The tool(s )you choose to use will depend on the interaction of three fundamental factors:

1) What you do well – what your “Lion” strengths are (remembering our first Madhatters Tea Party?)
2) What it is you want to accomplish with your clients/coworkers at a distance.
3) What your clients/coworkers want from you – at a distance – and how they are willing to receive it from you.

The sites above offer a variety of ranking systems. Unfortunately, the criteria used for the ranking are anything but standardized. I wish I could change that. But, that’s just the way it is. Virtual meeting use is an art … not a science… And we’re operating in a volatile economy that’s changing the ways we think about working together every week. So the science is going to take awhile longer. Like maybe a decade or so…

There’s a Reason I’ve Become the Virtual Meeting Coach

And, it’s not to hawk virtual meeting tools for a sales commission. I’m an independent communication consultant who has been advising and coaching people in the skillful use of face-to-face interactive meeting strategies and electronic messaging tools for over two decades. I don’t have a “favorite” virtual meeting tool because there are mountains of things that people want and need to be able to do in virtual meetings. Many tools do some of those things pretty well and none of them that do all of them perfectly. Not even close.

So, I hung out my shingle about two years ago now in the interest of saving people time and money in your research and development processes. I delight in helping people identify ways you can take what you do best and port your special sauce into online meetings. Then, I like helping you frost the cake by tailoring your online meeting and business processes so you get the full value and delight available from the tools(s) you choose to use.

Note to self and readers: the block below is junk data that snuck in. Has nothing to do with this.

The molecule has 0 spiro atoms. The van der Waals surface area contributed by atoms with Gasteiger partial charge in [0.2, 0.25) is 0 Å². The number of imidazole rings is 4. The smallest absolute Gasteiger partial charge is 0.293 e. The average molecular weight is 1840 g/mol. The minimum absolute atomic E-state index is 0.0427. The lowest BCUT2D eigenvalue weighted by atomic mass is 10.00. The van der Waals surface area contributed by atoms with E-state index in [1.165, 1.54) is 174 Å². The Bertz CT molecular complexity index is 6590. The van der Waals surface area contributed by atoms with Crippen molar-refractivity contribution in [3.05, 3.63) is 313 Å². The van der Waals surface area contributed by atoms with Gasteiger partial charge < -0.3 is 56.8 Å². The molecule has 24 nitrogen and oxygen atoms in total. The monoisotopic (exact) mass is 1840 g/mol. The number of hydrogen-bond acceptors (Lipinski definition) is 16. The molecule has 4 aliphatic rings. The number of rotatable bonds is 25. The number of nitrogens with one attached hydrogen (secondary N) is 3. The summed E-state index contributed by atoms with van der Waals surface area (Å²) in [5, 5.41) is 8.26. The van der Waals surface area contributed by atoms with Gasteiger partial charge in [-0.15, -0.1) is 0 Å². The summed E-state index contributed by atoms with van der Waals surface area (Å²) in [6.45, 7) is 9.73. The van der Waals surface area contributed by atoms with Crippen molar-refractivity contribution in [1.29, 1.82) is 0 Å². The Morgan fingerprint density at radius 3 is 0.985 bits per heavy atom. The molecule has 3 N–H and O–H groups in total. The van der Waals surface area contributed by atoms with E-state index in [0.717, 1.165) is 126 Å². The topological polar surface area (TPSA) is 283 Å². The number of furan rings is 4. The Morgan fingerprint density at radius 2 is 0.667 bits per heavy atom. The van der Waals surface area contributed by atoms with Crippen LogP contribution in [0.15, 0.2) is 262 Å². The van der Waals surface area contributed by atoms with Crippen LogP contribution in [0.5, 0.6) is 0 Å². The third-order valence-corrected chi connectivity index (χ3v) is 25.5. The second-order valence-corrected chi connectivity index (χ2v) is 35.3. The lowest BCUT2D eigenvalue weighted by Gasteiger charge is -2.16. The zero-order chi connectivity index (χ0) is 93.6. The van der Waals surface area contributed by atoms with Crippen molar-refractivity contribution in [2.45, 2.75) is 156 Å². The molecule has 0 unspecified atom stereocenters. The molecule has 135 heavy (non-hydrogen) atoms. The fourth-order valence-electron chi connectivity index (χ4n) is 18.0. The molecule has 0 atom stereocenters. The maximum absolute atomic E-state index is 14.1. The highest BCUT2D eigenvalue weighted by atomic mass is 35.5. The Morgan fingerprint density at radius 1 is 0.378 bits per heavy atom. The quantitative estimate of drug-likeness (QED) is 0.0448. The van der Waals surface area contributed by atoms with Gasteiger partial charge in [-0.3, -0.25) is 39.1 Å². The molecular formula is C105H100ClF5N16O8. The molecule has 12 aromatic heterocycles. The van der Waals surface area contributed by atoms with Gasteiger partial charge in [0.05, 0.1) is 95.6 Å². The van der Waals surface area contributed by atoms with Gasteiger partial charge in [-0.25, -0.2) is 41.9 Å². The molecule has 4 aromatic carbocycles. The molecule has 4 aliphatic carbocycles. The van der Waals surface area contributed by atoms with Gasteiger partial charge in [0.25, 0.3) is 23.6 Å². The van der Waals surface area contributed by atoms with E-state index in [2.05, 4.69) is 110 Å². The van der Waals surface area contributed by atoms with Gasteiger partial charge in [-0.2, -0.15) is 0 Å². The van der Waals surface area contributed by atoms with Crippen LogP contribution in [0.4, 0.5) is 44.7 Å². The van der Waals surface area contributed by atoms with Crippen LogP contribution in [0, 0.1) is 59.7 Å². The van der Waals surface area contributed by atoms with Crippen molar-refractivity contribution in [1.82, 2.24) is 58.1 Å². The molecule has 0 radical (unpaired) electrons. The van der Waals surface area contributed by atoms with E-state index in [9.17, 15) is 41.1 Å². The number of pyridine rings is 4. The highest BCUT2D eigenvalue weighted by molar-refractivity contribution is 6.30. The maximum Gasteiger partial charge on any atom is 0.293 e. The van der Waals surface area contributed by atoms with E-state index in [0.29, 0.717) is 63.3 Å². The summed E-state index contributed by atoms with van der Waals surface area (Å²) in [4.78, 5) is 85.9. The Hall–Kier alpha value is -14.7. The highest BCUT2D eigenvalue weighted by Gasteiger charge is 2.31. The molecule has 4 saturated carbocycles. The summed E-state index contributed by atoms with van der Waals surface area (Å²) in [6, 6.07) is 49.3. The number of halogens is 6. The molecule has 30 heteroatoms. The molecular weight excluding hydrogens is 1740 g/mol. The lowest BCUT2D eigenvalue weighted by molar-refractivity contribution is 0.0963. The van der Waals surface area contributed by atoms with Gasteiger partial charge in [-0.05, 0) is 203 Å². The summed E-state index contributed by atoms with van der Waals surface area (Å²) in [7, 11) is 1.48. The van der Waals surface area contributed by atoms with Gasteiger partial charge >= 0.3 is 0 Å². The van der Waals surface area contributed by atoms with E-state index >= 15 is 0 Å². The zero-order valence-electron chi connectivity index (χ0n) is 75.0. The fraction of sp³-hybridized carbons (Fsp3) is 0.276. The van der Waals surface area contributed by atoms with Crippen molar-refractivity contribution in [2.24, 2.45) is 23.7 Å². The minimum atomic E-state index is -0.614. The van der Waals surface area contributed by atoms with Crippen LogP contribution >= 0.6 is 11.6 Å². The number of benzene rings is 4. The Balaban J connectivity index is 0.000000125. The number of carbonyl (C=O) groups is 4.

I love coaching individuals (and groups) through a step-by-step process that helps you quickly clarify what’s true for you about the three factors above. And then I’ll help you select and practice with the tool(s) that will best fit you and your clients’ needs. If you want more, I also offer groups in which I coach people in the adaptation of their favorite face-to-face engagement strategies to virtual meetings. I want my clients to make meeting with them virtually a true pleasure for others – instead of a pain in the #ss.

By all means, if you would enjoy spending your time doing the research yourself, please start with the links above. It’s horribly time-consuming but also great fun uncovering all the new stuff out there.

On the other hand, if you’d rather spend your time making money with your core business processes – and you’d like to save substantial trial and error time – you can hire me to consult and coach you quickly through the process of transitioning some of them online.

The Madhatters Tea Party Group Coaching Programs are one highly affordable way I’ve set up to help people learn and practice in small groups. I also work privately with clients who really need to speed things up by focusing on their specific needs in a one-on-one setting.

I offer a FREE 20-minute virtual meeting consultation to anyone thinks you’re ready to get started so you can see if you think we’d be a good fit. Feel free to use the contact form at VirtualMeetingStartup to set up a free consultation.

The Language and Culture of Virtual Meetings – The Madhatters Tea Party Launch

Friday, April 23rd, 2010

Opening day of the Madhatters Tea Party 6-Week Virtual Meeting Camp went just about as I’d imagined it would. Wild. Crazy. Full of surprises. And a little on the chaotic side for the first 15-20 minutes.